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Thread: Nepenthes first aid...

  1. #1

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    Talking

    I received my Nepenthes yesterday, and these are my first ever (after much success with VFT's and sundews, I decided to foray into these more esoteric plants).

    I have few questions with regards to getting them acquainted with their new environment.

    First off, many of the pitchers were browning upon arrival, some partially, others completely, but should these be removed or can a partially browned pitcher be saved? Similarly, should brown leaves be removed?

    Since they have been confined in a dark box for a couple of days, should I gradually introduce them back into the light, or should I immediately start a full blast 12 hour cycle?

    I'll be buying a terrarium today, so hopefully they'll be more comfortable tonight. If anyone has any last minute tips, pointers, or warnings with regards to highland terrariums, please let me know!

    The plants, FYI, are ventricosa, sanguinea, judith finn, and rafflesiana. Thanks in advance for your advice!

    Leo

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    I had a ventricosa browning pitcher that was saved for about two months. The browning was on the top half, and I noticed that first week that if the pitcher was dry, the browning continued quickly. So what I did was keep the normal part of the pitcher filled with water, the browning continued only very, very slowly. Finally when the pitcher was completely brown I cut that part off, the leaf and vine part stayed green and healthy. Since it's been in the box for days, I wouldn't want to shock the plant. Give it some filtered light for a day or two, then go mostly full blast for a day, etc. Hope that helps.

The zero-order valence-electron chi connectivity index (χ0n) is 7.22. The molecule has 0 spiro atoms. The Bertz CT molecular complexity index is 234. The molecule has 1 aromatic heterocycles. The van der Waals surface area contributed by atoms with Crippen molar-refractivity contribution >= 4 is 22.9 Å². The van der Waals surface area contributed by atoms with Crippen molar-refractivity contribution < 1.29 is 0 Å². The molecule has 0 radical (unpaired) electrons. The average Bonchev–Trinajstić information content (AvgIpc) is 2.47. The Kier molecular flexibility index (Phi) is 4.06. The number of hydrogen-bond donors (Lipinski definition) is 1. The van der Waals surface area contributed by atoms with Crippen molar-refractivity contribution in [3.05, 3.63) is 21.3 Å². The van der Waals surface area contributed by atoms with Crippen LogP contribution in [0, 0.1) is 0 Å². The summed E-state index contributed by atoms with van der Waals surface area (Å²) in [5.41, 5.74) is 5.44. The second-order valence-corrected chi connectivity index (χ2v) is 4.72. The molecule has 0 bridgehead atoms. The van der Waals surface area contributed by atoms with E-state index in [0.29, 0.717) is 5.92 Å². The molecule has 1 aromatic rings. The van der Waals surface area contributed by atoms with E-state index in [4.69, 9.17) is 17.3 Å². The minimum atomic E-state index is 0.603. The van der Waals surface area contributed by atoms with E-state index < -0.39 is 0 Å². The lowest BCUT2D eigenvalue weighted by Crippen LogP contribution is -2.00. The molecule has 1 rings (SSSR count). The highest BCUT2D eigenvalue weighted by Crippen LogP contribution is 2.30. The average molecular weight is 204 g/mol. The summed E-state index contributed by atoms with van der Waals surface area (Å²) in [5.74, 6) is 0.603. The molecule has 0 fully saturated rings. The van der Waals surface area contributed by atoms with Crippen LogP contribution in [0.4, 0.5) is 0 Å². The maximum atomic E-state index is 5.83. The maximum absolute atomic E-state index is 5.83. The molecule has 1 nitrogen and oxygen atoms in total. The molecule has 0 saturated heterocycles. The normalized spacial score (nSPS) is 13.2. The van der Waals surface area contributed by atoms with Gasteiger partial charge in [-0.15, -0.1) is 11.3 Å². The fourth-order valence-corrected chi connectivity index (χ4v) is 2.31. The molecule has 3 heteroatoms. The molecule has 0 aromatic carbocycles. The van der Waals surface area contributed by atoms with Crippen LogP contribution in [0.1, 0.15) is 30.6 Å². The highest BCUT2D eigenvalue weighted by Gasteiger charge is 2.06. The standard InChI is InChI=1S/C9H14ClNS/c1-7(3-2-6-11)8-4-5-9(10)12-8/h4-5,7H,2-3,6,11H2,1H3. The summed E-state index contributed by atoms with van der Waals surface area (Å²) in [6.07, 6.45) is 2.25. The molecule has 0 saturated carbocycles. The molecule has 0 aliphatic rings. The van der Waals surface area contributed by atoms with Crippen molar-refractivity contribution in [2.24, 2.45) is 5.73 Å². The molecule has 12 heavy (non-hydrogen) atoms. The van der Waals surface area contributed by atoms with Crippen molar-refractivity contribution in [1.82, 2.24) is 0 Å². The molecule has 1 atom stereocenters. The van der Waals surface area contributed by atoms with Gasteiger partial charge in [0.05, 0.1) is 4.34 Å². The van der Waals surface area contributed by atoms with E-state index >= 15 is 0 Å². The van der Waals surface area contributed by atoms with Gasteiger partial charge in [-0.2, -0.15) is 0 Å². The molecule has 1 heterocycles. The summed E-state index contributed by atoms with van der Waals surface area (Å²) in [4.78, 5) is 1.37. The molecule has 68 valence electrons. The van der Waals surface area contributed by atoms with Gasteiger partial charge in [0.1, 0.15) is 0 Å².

A flytrap ate my homework!
    -Michelle

  3. #3
    Tony Paroubek's Avatar
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    I would remove any browned material. You can add some water to the pitchers that are still green or partly green. More importantly keep and eye out for any repidly progressing brown areas which would indicate a potential pathogen.

    You mentioned highland terrarium and rafflesiana. Rafflesiana is a pretty durable plant and can take a wide range of temps and moisture levels. Grown in highland conditions for a prolonged period will cause it to decline however. If you shoot for night temps in the mid 60s (more intermediate than highland) all the plants you mention would do fine.
    Tony
    Is that a Nepenthes in your pocket or you just happy to see me?

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    Quote (Tony Paroubek @ June 14 2002,11:32)
    If you shoot for night temps in the mid 60s (more intermediate than highland) all the plants you mention would do fine.
    Tony[/QUOTE]
    I won't be able to go much lower than 60 here in LA anyway (unless I put ice in the tank or something), so I guess the rafflesiana will be happy. Alternately, I might try the rafflesiana on my windowsill, and make my terrarium purely highland.

    Thanks for the replies!

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